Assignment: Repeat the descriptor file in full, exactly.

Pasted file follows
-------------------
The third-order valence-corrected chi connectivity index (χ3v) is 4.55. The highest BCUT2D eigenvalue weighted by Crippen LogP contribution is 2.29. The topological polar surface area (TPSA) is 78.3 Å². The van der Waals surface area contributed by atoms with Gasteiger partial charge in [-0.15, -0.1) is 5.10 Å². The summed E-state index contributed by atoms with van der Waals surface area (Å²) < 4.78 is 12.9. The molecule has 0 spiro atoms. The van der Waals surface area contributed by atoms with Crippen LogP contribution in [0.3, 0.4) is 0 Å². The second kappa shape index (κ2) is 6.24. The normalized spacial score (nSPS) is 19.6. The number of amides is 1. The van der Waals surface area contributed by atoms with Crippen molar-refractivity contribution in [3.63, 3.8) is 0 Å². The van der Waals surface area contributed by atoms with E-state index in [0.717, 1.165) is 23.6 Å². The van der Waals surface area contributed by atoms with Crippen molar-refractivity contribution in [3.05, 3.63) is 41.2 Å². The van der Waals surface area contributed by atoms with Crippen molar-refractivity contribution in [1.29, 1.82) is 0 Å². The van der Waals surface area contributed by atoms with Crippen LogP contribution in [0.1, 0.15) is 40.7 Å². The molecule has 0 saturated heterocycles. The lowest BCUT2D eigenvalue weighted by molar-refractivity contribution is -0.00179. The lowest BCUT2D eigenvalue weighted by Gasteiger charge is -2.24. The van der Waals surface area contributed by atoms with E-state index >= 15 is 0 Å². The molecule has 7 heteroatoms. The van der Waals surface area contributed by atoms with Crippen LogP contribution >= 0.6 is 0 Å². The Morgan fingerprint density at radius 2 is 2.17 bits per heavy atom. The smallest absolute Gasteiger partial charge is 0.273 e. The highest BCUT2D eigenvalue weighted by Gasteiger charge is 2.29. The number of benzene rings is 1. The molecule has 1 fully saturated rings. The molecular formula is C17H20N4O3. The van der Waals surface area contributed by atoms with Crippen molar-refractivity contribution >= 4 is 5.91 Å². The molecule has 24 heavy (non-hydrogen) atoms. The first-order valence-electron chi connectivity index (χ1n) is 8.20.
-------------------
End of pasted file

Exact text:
The third-order valence-corrected chi connectivity index (χ3v) is 4.55. The highest BCUT2D eigenvalue weighted by Crippen LogP contribution is 2.29. The topological polar surface area (TPSA) is 78.3 Å². The van der Waals surface area contributed by atoms with Gasteiger partial charge in [-0.15, -0.1) is 5.10 Å². The summed E-state index contributed by atoms with van der Waals surface area (Å²) < 4.78 is 12.9. The molecule has 0 spiro atoms. The van der Waals surface area contributed by atoms with Crippen LogP contribution in [0.3, 0.4) is 0 Å². The second kappa shape index (κ2) is 6.24. The normalized spacial score (nSPS) is 19.6. The number of amides is 1. The van der Waals surface area contributed by atoms with Crippen molar-refractivity contribution in [3.63, 3.8) is 0 Å². The van der Waals surface area contributed by atoms with E-state index in [0.717, 1.165) is 23.6 Å². The van der Waals surface area contributed by atoms with Crippen molar-refractivity contribution in [3.05, 3.63) is 41.2 Å². The van der Waals surface area contributed by atoms with Crippen molar-refractivity contribution in [1.29, 1.82) is 0 Å². The van der Waals surface area contributed by atoms with Crippen LogP contribution in [0.1, 0.15) is 40.7 Å². The molecule has 0 saturated heterocycles. The lowest BCUT2D eigenvalue weighted by molar-refractivity contribution is -0.00179. The lowest BCUT2D eigenvalue weighted by Gasteiger charge is -2.24. The van der Waals surface area contributed by atoms with E-state index >= 15 is 0 Å². The molecule has 7 heteroatoms. The van der Waals surface area contributed by atoms with Crippen LogP contribution >= 0.6 is 0 Å². The Morgan fingerprint density at radius 2 is 2.17 bits per heavy atom. The smallest absolute Gasteiger partial charge is 0.273 e. The highest BCUT2D eigenvalue weighted by Gasteiger charge is 2.29. The number of benzene rings is 1. The molecule has 1 fully saturated rings. The molecular formula is C17H20N4O3. The van der Waals surface area contributed by atoms with Crippen molar-refractivity contribution >= 4 is 5.91 Å². The molecule has 24 heavy (non-hydrogen) atoms. The first-order valence-electron chi connectivity index (χ1n) is 8.20.